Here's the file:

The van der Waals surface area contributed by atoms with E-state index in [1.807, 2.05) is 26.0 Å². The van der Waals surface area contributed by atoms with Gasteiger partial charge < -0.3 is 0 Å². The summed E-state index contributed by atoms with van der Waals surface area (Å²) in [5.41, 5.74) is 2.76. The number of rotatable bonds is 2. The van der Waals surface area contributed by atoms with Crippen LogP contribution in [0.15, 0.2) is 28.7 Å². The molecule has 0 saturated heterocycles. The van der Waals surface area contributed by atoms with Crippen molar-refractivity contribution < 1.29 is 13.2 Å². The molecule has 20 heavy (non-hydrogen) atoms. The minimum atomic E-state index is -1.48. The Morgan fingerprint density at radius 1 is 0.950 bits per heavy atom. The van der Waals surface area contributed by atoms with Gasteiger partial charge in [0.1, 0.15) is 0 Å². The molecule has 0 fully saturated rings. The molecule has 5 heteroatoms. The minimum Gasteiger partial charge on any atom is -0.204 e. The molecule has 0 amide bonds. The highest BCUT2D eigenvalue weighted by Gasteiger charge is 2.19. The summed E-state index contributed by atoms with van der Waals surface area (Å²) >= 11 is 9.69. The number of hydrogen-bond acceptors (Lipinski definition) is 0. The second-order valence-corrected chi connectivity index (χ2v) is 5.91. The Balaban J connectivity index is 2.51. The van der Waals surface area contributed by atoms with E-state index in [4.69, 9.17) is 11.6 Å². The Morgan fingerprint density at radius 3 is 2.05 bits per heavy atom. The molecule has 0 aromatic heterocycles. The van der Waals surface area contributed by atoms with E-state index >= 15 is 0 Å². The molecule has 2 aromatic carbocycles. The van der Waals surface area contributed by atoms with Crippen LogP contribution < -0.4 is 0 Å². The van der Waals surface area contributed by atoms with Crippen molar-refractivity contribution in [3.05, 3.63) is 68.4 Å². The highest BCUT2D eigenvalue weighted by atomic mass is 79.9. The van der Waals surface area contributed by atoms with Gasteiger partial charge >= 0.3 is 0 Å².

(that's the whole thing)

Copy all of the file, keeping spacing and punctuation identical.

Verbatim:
The van der Waals surface area contributed by atoms with E-state index in [1.807, 2.05) is 26.0 Å². The van der Waals surface area contributed by atoms with Gasteiger partial charge < -0.3 is 0 Å². The summed E-state index contributed by atoms with van der Waals surface area (Å²) in [5.41, 5.74) is 2.76. The number of rotatable bonds is 2. The van der Waals surface area contributed by atoms with Crippen LogP contribution in [0.15, 0.2) is 28.7 Å². The molecule has 0 saturated heterocycles. The van der Waals surface area contributed by atoms with Crippen molar-refractivity contribution < 1.29 is 13.2 Å². The molecule has 20 heavy (non-hydrogen) atoms. The minimum atomic E-state index is -1.48. The Morgan fingerprint density at radius 1 is 0.950 bits per heavy atom. The van der Waals surface area contributed by atoms with Gasteiger partial charge in [0.1, 0.15) is 0 Å². The molecule has 0 fully saturated rings. The molecule has 5 heteroatoms. The minimum Gasteiger partial charge on any atom is -0.204 e. The molecule has 0 amide bonds. The highest BCUT2D eigenvalue weighted by Gasteiger charge is 2.19. The summed E-state index contributed by atoms with van der Waals surface area (Å²) >= 11 is 9.69. The number of hydrogen-bond acceptors (Lipinski definition) is 0. The second-order valence-corrected chi connectivity index (χ2v) is 5.91. The Balaban J connectivity index is 2.51. The van der Waals surface area contributed by atoms with E-state index in [4.69, 9.17) is 11.6 Å². The Morgan fingerprint density at radius 3 is 2.05 bits per heavy atom. The molecule has 0 aromatic heterocycles. The van der Waals surface area contributed by atoms with E-state index >= 15 is 0 Å². The molecule has 2 aromatic carbocycles. The van der Waals surface area contributed by atoms with Crippen LogP contribution < -0.4 is 0 Å². The van der Waals surface area contributed by atoms with Crippen molar-refractivity contribution in [3.05, 3.63) is 68.4 Å². The highest BCUT2D eigenvalue weighted by atomic mass is 79.9. The van der Waals surface area contributed by atoms with Gasteiger partial charge >= 0.3 is 0 Å².